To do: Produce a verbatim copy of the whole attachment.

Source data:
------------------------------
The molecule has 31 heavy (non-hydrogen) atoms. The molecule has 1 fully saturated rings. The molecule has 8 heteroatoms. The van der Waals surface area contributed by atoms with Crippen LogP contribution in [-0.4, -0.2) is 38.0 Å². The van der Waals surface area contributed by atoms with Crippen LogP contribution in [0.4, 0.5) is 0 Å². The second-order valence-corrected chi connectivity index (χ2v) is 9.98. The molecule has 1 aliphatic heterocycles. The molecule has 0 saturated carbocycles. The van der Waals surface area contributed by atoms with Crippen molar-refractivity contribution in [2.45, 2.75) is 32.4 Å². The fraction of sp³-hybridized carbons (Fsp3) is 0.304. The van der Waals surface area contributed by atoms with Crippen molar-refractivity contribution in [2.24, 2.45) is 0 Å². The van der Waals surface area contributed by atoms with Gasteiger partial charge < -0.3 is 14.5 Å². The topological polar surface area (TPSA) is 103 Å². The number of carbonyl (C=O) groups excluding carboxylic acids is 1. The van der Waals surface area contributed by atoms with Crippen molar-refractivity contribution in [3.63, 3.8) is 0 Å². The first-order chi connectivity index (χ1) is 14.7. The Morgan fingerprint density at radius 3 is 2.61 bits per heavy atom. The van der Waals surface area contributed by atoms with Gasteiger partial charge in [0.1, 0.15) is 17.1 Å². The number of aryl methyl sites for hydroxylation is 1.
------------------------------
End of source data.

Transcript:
The molecule has 31 heavy (non-hydrogen) atoms. The molecule has 1 fully saturated rings. The molecule has 8 heteroatoms. The van der Waals surface area contributed by atoms with Crippen LogP contribution in [-0.4, -0.2) is 38.0 Å². The van der Waals surface area contributed by atoms with Crippen LogP contribution in [0.4, 0.5) is 0 Å². The second-order valence-corrected chi connectivity index (χ2v) is 9.98. The molecule has 1 aliphatic heterocycles. The molecule has 0 saturated carbocycles. The van der Waals surface area contributed by atoms with Crippen molar-refractivity contribution in [2.45, 2.75) is 32.4 Å². The fraction of sp³-hybridized carbons (Fsp3) is 0.304. The van der Waals surface area contributed by atoms with Crippen molar-refractivity contribution in [2.24, 2.45) is 0 Å². The van der Waals surface area contributed by atoms with Gasteiger partial charge < -0.3 is 14.5 Å². The topological polar surface area (TPSA) is 103 Å². The number of carbonyl (C=O) groups excluding carboxylic acids is 1. The van der Waals surface area contributed by atoms with Crippen molar-refractivity contribution in [3.63, 3.8) is 0 Å². The first-order chi connectivity index (χ1) is 14.7. The Morgan fingerprint density at radius 3 is 2.61 bits per heavy atom. The van der Waals surface area contributed by atoms with Gasteiger partial charge in [0.1, 0.15) is 17.1 Å². The number of aryl methyl sites for hydroxylation is 1.